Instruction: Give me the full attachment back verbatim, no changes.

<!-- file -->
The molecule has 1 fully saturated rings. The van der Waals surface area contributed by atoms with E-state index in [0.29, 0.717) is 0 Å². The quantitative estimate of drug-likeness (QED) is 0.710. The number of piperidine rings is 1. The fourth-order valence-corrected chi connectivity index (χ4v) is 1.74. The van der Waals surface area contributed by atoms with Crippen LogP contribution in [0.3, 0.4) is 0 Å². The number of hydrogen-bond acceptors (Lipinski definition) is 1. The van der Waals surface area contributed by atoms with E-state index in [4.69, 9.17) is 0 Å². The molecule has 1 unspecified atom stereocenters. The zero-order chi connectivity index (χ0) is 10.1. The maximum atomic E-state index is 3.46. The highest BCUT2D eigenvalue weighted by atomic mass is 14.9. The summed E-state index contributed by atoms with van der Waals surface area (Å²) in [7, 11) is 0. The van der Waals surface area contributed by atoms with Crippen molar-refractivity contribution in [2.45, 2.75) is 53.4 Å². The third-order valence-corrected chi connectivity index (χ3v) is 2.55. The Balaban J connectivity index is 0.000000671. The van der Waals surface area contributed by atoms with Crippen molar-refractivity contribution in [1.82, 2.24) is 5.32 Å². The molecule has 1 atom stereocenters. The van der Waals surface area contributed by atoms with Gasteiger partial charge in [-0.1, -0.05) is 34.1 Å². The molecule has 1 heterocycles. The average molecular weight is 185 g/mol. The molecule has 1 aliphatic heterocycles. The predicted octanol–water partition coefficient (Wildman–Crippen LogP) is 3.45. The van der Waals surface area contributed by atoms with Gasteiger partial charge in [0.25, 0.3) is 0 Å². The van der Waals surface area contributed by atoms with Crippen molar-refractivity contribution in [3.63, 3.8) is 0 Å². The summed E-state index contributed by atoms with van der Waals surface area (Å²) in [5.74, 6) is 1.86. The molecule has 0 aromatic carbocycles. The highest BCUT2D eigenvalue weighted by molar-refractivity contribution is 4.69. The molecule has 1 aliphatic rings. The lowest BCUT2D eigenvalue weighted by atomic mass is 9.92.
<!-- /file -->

The molecule has 1 fully saturated rings. The van der Waals surface area contributed by atoms with E-state index in [0.29, 0.717) is 0 Å². The quantitative estimate of drug-likeness (QED) is 0.710. The number of piperidine rings is 1. The fourth-order valence-corrected chi connectivity index (χ4v) is 1.74. The van der Waals surface area contributed by atoms with Crippen LogP contribution in [0.3, 0.4) is 0 Å². The number of hydrogen-bond acceptors (Lipinski definition) is 1. The van der Waals surface area contributed by atoms with E-state index in [4.69, 9.17) is 0 Å². The molecule has 1 unspecified atom stereocenters. The zero-order chi connectivity index (χ0) is 10.1. The maximum atomic E-state index is 3.46. The highest BCUT2D eigenvalue weighted by atomic mass is 14.9. The summed E-state index contributed by atoms with van der Waals surface area (Å²) in [7, 11) is 0. The van der Waals surface area contributed by atoms with Crippen molar-refractivity contribution in [2.45, 2.75) is 53.4 Å². The third-order valence-corrected chi connectivity index (χ3v) is 2.55. The Balaban J connectivity index is 0.000000671. The van der Waals surface area contributed by atoms with Crippen molar-refractivity contribution in [1.82, 2.24) is 5.32 Å². The molecule has 1 atom stereocenters. The van der Waals surface area contributed by atoms with Gasteiger partial charge in [-0.1, -0.05) is 34.1 Å². The molecule has 1 heterocycles. The average molecular weight is 185 g/mol. The molecule has 1 aliphatic heterocycles. The predicted octanol–water partition coefficient (Wildman–Crippen LogP) is 3.45. The van der Waals surface area contributed by atoms with Gasteiger partial charge in [0.25, 0.3) is 0 Å². The van der Waals surface area contributed by atoms with Crippen molar-refractivity contribution in [3.63, 3.8) is 0 Å². The summed E-state index contributed by atoms with van der Waals surface area (Å²) in [5.74, 6) is 1.86. The molecule has 0 aromatic carbocycles. The highest BCUT2D eigenvalue weighted by molar-refractivity contribution is 4.69. The molecule has 1 aliphatic rings. The lowest BCUT2D eigenvalue weighted by atomic mass is 9.92.